New twist in Great Yarmouth 'Womble' case
Anthony Carroll A 74-year-old man accused of sifting through rubbish and strewing it near Great Yarmouth's seafront appeared in court yesterday.Dennis Bostock, who has been labelled a human Womble, was due to be given a three-year antisocial behaviour order after he was convicted in his absence of five counts last week of disturbing black bin bags in a service road between Apsley Road and Marine Parade.
A 74-year-old man accused of sifting through rubbish and strewing it near Great Yarmouth's seafront appeared in court yesterday.
Dennis Bostock, who has been labelled a human Womble, was due to be given a three-year antisocial behaviour order after he was convicted in his absence of five counts last week of disturbing black bin bags in a service road between Apsley Road and Marine Parade.
The Asbo would have banned him from interfering with any rubbish and feeding birds in Yarmouth borough.
However, in a legal turnaround, the five convictions against Mr Bostock were set aside after magistrates heard he should have had representation in court when he appeared on Tuesday of last week.
Bostock, of Apsley Road, who appeared in the dock wearing a flowery skirt, will now appear in court in two weeks' time to enter a plea of guilty or not guilty against the five offences of disturbing rubbish.
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During yesterday's hearing, Yarmouth magistrates heard arguments debating Bostock's mental state as a discussion went on whether it was in the public interest that he had been convicted in his absence and without proper representation.
The court also heard that Bostock had been given an antisocial behaviour order in Blackpool to stop him continually sifting through bins.
Last week, magistrates were told Bostock had been labelled a human Womble for filling his previous home in the northern resort full of rubbish.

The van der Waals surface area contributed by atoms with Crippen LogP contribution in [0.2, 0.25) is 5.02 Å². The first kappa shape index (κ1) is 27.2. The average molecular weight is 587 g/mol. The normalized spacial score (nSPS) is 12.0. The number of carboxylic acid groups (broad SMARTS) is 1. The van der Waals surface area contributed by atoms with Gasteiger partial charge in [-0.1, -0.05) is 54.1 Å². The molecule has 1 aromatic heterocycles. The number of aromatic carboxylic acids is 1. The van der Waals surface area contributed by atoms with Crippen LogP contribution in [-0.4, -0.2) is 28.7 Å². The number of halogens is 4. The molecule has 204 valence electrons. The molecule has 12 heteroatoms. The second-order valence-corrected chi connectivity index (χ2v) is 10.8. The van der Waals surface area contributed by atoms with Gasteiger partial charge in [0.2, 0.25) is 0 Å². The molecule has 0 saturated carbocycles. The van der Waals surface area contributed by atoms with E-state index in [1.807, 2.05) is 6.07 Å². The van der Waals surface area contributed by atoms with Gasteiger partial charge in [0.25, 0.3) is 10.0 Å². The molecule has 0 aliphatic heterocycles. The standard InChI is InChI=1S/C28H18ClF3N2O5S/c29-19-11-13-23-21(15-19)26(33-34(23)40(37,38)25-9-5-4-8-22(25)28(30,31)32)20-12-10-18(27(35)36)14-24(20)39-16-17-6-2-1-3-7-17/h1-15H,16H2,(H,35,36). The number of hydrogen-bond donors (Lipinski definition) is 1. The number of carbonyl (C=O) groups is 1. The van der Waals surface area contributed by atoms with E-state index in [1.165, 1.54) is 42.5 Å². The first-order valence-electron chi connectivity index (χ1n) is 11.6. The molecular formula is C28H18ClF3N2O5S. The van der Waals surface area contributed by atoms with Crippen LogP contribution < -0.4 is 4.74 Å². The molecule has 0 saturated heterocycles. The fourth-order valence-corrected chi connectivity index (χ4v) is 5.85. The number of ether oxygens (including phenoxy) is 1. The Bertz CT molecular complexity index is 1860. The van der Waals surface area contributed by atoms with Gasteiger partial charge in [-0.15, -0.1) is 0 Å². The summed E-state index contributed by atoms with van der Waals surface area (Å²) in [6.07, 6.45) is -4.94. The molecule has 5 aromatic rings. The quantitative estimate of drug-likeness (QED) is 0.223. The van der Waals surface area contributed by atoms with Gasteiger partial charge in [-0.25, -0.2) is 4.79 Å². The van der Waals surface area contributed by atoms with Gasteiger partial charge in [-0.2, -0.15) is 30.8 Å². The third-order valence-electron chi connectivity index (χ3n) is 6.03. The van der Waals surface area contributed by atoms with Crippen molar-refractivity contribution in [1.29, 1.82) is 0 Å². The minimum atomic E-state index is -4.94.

Kevin Batch, representing Bostock yesterday, said: “This is a man with what we would loosely call a personality disorder.
“There is a difference between self publicists and those with a personality that attracts publicity.”
However Mr Batch added that just because someone was a cross dresser it would be an insult to say they had a personality disorder.
Mr Batch also said Mr Bostock did not appear at last week's hearing when he was convicted in his absence as he was confused by the legal paperwork sent to him by Great Yarmouth Borough Council.
If the Asbo hearing had gone ahead, Bostock could have faced up to five years in prison for interfering with any rubbish in Yarmouth by breaching the order.
He could also have been jailed for feeding any bird in the borough as it is alleged he leaves out piles of bread crumbs around Apsley Road, which attract squawking sea gulls.
Nicola Swan, prosecuting for Yarmouth Borough Council, said that a mental assessment carried out before Bostock's court appearance said “he had no perceived disorder”.
Mrs Swan said Bostock's propensity to dress differently and act rebelliously was because it gave him “a purpose in life”.
She added: “The council does not mind what people wear; the council minds what people do.”
The court was told that all the paperwork sent to Bostock was correct and proper, and he was aware that last week's hearing was going on. After setting aside his five convictions, magistrates bailed Mr Bostock to appear before them in early September.
His bail conditions mean he cannot enter the service road and feed any birds in Yarmouth.
Chairman of the bench Linda Barber said: “If you break these conditions it could be quite serious.”
On Tuesday of last week Bostock was fined a total of �1,750 for the five counts of disturbing rubbish.